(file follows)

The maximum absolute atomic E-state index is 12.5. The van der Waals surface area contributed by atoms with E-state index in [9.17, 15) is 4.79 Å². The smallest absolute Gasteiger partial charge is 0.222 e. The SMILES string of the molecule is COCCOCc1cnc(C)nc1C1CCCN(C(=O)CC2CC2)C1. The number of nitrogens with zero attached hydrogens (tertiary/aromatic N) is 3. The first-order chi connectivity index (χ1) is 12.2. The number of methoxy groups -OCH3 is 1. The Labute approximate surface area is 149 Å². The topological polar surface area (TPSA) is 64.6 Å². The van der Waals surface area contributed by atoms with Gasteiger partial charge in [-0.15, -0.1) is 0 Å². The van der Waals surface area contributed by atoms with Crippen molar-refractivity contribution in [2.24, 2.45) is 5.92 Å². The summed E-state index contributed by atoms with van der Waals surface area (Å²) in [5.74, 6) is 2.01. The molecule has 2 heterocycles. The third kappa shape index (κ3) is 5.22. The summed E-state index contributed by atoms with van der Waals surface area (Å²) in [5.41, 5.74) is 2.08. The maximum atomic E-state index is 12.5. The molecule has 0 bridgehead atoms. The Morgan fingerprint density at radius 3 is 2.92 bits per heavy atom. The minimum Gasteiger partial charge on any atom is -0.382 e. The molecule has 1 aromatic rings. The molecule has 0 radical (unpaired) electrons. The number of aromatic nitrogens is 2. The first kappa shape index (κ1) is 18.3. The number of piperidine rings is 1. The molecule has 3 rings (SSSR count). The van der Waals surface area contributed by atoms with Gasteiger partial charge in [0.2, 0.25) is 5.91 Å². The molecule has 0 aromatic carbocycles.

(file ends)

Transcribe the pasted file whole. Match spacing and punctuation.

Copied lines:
The maximum absolute atomic E-state index is 12.5. The van der Waals surface area contributed by atoms with E-state index in [9.17, 15) is 4.79 Å². The smallest absolute Gasteiger partial charge is 0.222 e. The SMILES string of the molecule is COCCOCc1cnc(C)nc1C1CCCN(C(=O)CC2CC2)C1. The number of nitrogens with zero attached hydrogens (tertiary/aromatic N) is 3. The first-order chi connectivity index (χ1) is 12.2. The number of methoxy groups -OCH3 is 1. The Labute approximate surface area is 149 Å². The topological polar surface area (TPSA) is 64.6 Å². The van der Waals surface area contributed by atoms with Gasteiger partial charge in [-0.15, -0.1) is 0 Å². The van der Waals surface area contributed by atoms with Crippen molar-refractivity contribution in [2.24, 2.45) is 5.92 Å². The summed E-state index contributed by atoms with van der Waals surface area (Å²) in [5.74, 6) is 2.01. The molecule has 2 heterocycles. The third kappa shape index (κ3) is 5.22. The summed E-state index contributed by atoms with van der Waals surface area (Å²) in [5.41, 5.74) is 2.08. The maximum atomic E-state index is 12.5. The molecule has 0 bridgehead atoms. The Morgan fingerprint density at radius 3 is 2.92 bits per heavy atom. The minimum Gasteiger partial charge on any atom is -0.382 e. The molecule has 1 aromatic rings. The molecule has 0 radical (unpaired) electrons. The number of aromatic nitrogens is 2. The first kappa shape index (κ1) is 18.3. The number of piperidine rings is 1. The molecule has 3 rings (SSSR count). The van der Waals surface area contributed by atoms with Gasteiger partial charge in [0.2, 0.25) is 5.91 Å². The molecule has 0 aromatic carbocycles.